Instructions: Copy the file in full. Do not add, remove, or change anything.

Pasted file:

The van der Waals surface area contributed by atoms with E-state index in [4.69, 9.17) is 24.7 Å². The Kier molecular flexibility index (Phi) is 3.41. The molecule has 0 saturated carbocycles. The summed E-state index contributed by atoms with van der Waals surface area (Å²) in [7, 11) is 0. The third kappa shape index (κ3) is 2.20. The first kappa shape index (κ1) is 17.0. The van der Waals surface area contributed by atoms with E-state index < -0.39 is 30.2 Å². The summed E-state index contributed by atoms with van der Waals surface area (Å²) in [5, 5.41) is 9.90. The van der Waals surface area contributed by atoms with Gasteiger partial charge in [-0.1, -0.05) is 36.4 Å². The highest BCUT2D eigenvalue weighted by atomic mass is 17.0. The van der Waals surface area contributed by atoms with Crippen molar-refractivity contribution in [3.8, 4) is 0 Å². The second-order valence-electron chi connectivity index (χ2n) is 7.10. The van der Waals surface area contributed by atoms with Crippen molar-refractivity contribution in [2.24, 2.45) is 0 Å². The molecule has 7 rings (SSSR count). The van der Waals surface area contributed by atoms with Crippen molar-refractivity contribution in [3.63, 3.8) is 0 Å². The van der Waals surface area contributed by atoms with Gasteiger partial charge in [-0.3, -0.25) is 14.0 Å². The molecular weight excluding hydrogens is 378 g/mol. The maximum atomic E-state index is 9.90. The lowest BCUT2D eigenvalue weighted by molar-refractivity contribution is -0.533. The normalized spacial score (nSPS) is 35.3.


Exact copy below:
The van der Waals surface area contributed by atoms with E-state index in [4.69, 9.17) is 24.7 Å². The Kier molecular flexibility index (Phi) is 3.41. The molecule has 0 saturated carbocycles. The summed E-state index contributed by atoms with van der Waals surface area (Å²) in [7, 11) is 0. The third kappa shape index (κ3) is 2.20. The first kappa shape index (κ1) is 17.0. The van der Waals surface area contributed by atoms with E-state index < -0.39 is 30.2 Å². The summed E-state index contributed by atoms with van der Waals surface area (Å²) in [5, 5.41) is 9.90. The van der Waals surface area contributed by atoms with Gasteiger partial charge in [-0.1, -0.05) is 36.4 Å². The highest BCUT2D eigenvalue weighted by atomic mass is 17.0. The van der Waals surface area contributed by atoms with Crippen molar-refractivity contribution in [3.8, 4) is 0 Å². The second-order valence-electron chi connectivity index (χ2n) is 7.10. The van der Waals surface area contributed by atoms with Crippen molar-refractivity contribution in [2.24, 2.45) is 0 Å². The molecule has 7 rings (SSSR count). The van der Waals surface area contributed by atoms with Crippen molar-refractivity contribution in [3.63, 3.8) is 0 Å². The van der Waals surface area contributed by atoms with Gasteiger partial charge in [-0.3, -0.25) is 14.0 Å². The molecular weight excluding hydrogens is 378 g/mol. The maximum atomic E-state index is 9.90. The lowest BCUT2D eigenvalue weighted by molar-refractivity contribution is -0.533. The normalized spacial score (nSPS) is 35.3.